## Speaker:

## Organisers:

## Time:

## Venue:

## Webpage:

Self-assembly is a pervasive natural phenomenon that gives rise to complex structures and functions.

<p>Nikhil Gopalkrishnan<br />
Duke University<br />
Computer Science Department<br />
LSRC Building D101<br />
308 Research Drive<br />
Durham, NC 27708<br />
United States of America</p>

Tuesday, 24 January 2012, 14:30 to 15:30

Self-assembly is a pervasive natural phenomenon that gives rise to complex structures and functions.

Monday, 23 January 2012, 14:30 to 15:30

Church's Problem asks for the construction of a procedure which, given a logical specification f(I,O) between input strings I and output strings O, determines whether there exists an operator F that implements the specification in the sense that f

Monday, 16 January 2012 (All day) to Friday, 27 January 2012 (All day)

The financial markets worldwide have seen a tremendous growth in the last four decades. To facilitate growth of research in this area we are conducting a two week long school and a workshop on Mathematical Finance sponsored by ICTS where the top luminaries in the field of mathematical/computational finance and financial economics teach a short course to interested researchers bringing them to the frontiers of research in financial mathematics.

Friday, 13 January 2012, 11:30 to 12:30

In the file maintenance problem, n integer items from the set {1,....,r} are to be stored in an array of size m>=n.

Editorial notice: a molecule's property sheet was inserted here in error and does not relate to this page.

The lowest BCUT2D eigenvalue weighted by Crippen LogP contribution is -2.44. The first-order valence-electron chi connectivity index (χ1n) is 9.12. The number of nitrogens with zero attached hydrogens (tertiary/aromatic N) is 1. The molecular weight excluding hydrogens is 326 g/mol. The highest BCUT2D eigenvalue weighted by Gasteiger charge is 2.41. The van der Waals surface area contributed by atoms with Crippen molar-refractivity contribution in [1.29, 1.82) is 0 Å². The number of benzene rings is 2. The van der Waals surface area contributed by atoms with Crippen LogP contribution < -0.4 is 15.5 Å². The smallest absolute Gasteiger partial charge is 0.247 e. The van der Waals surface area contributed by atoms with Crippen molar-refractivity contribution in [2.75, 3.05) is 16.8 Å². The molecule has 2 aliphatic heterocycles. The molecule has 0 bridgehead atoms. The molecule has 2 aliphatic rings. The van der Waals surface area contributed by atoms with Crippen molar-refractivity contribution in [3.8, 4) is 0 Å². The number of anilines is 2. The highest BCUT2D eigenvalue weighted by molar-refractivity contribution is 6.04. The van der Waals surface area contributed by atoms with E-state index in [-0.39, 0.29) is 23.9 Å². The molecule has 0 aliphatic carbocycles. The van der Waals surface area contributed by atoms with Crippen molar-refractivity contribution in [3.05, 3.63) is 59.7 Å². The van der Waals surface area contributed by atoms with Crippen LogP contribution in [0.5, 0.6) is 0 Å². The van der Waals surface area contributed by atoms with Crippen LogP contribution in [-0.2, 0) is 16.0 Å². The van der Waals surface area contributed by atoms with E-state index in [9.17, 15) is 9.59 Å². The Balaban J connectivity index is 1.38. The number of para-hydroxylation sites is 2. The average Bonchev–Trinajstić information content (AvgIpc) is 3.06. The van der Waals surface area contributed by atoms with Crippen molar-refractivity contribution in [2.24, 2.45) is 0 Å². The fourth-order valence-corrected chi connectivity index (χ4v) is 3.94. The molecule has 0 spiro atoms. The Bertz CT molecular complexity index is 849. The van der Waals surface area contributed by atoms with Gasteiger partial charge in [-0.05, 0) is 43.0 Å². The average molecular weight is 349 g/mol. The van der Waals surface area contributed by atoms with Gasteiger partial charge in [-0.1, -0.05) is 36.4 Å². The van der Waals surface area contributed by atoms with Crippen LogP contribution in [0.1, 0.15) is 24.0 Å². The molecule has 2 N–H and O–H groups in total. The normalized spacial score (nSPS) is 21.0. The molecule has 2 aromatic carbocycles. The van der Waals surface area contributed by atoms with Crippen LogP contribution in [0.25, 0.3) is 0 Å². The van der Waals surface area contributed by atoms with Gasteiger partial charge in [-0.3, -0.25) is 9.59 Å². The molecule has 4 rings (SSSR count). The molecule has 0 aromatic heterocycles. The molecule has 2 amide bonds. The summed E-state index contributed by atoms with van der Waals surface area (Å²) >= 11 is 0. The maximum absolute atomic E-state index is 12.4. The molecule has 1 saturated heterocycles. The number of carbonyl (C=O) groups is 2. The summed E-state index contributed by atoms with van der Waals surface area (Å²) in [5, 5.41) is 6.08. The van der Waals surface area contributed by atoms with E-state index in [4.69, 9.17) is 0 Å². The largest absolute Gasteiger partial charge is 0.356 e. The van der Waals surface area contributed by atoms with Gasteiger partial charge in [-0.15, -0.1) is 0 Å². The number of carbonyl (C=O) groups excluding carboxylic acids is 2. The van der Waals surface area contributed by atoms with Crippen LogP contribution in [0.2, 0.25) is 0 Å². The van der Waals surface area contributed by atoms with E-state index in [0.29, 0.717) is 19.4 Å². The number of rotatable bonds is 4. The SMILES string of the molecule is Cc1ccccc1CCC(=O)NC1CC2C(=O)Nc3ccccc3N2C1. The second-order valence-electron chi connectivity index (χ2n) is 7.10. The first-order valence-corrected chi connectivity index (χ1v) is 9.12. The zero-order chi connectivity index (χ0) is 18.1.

Thursday, 12 January 2012, 16:00 to 17:00

I will talk about our efforts to create a living library of observation and method.

Tuesday, 10 January 2012, 11:30 to 12:30

In this talk I'll discuss our work on mitochondrial variability. Mitochondria serve as power stations for the cell and a conventional view has treated them as isolated organelles.

<p>Ashwin Nayak<br />
Dept. of Combinatorics and Optimization<br />
Faculty of Mathematics<br />
University of Waterloo<br />
200 University Avenue West<br />
Waterloo, Ontario N2L 3G1<br />
Canada</p>

Monday, 9 January 2012, 11:30 to 12:30

The Quantum Substate Theorem due to Jain, Radhakrishnan, and (2002) gives us a powerful operational interpretation of relative entropy, in fact, of the observational divergence of two quantum states, a quantity that is related to their relative en

<p>Srikanth Srinivasan<br />
Rutgers University<br />
DIMACS<br />
New Brunswick<br />
New Jersey<br />
United States of America</p>

Wednesday, 4 January 2012, 11:30 to 12:30

The general problem of proving limitations on what efficient algorithms can accomplish has been the subject of much research over the past four decades. In this talk, we consider the specific question of bounding the power of Boolean circuits.

<p>Ankit Sharma<br />
<span class="subtitle">Carnegie Mellon University</span><br />
School of Computer Science<br />
5000 Forbes Avenue<br />
Pittsburgh PA 15213-3891<br />
United States of America</p>

Tuesday, 3 January 2012, 14:30 to 15:30

What is the problem?

A limited resource needs to be allocated amongst a set of self-interested

agents. For instance, a company manager wants to allocate resources such as

<p>Nikhil Bansal<br />
Eindhoven University of Technology<br />
Department of Maths. & Computing Science<br />
HG 9.01<br />
P.O. Box 513<br />
5600 MB Eindhoven<br />
The Netherlands</p>

Tuesday, 3 January 2012, 11:30 to 12:30

Randomized rounding is a classic method to produce an integral 0/1 solution from a fractional one by interpreting the fractions as probabilities.